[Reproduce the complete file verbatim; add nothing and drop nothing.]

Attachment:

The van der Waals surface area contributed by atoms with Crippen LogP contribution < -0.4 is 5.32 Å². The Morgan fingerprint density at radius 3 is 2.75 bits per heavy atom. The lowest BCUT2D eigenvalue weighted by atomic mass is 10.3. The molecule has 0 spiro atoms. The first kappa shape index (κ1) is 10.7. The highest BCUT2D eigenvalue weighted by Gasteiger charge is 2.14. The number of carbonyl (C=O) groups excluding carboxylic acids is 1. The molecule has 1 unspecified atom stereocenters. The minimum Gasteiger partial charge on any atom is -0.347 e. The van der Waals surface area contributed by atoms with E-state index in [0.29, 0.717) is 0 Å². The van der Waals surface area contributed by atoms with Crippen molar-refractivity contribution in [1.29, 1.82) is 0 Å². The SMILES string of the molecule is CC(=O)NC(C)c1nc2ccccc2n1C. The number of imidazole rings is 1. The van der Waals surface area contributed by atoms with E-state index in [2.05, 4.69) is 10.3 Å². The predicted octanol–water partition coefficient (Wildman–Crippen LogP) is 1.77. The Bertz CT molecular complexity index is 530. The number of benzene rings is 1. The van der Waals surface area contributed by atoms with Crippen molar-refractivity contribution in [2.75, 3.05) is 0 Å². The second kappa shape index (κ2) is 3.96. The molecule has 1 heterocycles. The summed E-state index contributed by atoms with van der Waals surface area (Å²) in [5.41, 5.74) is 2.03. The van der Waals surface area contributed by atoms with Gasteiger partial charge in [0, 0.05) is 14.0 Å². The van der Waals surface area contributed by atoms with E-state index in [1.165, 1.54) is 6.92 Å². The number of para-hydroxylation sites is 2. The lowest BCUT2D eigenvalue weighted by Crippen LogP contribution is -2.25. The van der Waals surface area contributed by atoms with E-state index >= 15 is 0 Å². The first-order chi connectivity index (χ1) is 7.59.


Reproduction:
The van der Waals surface area contributed by atoms with Crippen LogP contribution < -0.4 is 5.32 Å². The Morgan fingerprint density at radius 3 is 2.75 bits per heavy atom. The lowest BCUT2D eigenvalue weighted by atomic mass is 10.3. The molecule has 0 spiro atoms. The first kappa shape index (κ1) is 10.7. The highest BCUT2D eigenvalue weighted by Gasteiger charge is 2.14. The number of carbonyl (C=O) groups excluding carboxylic acids is 1. The molecule has 1 unspecified atom stereocenters. The minimum Gasteiger partial charge on any atom is -0.347 e. The van der Waals surface area contributed by atoms with E-state index in [0.29, 0.717) is 0 Å². The van der Waals surface area contributed by atoms with Crippen molar-refractivity contribution in [1.29, 1.82) is 0 Å². The SMILES string of the molecule is CC(=O)NC(C)c1nc2ccccc2n1C. The number of imidazole rings is 1. The van der Waals surface area contributed by atoms with E-state index in [2.05, 4.69) is 10.3 Å². The predicted octanol–water partition coefficient (Wildman–Crippen LogP) is 1.77. The Bertz CT molecular complexity index is 530. The number of benzene rings is 1. The van der Waals surface area contributed by atoms with Crippen molar-refractivity contribution in [2.75, 3.05) is 0 Å². The second kappa shape index (κ2) is 3.96. The molecule has 1 heterocycles. The summed E-state index contributed by atoms with van der Waals surface area (Å²) in [5.41, 5.74) is 2.03. The van der Waals surface area contributed by atoms with Gasteiger partial charge in [0, 0.05) is 14.0 Å². The van der Waals surface area contributed by atoms with E-state index in [1.165, 1.54) is 6.92 Å². The number of para-hydroxylation sites is 2. The lowest BCUT2D eigenvalue weighted by Crippen LogP contribution is -2.25. The van der Waals surface area contributed by atoms with E-state index >= 15 is 0 Å². The first-order chi connectivity index (χ1) is 7.59.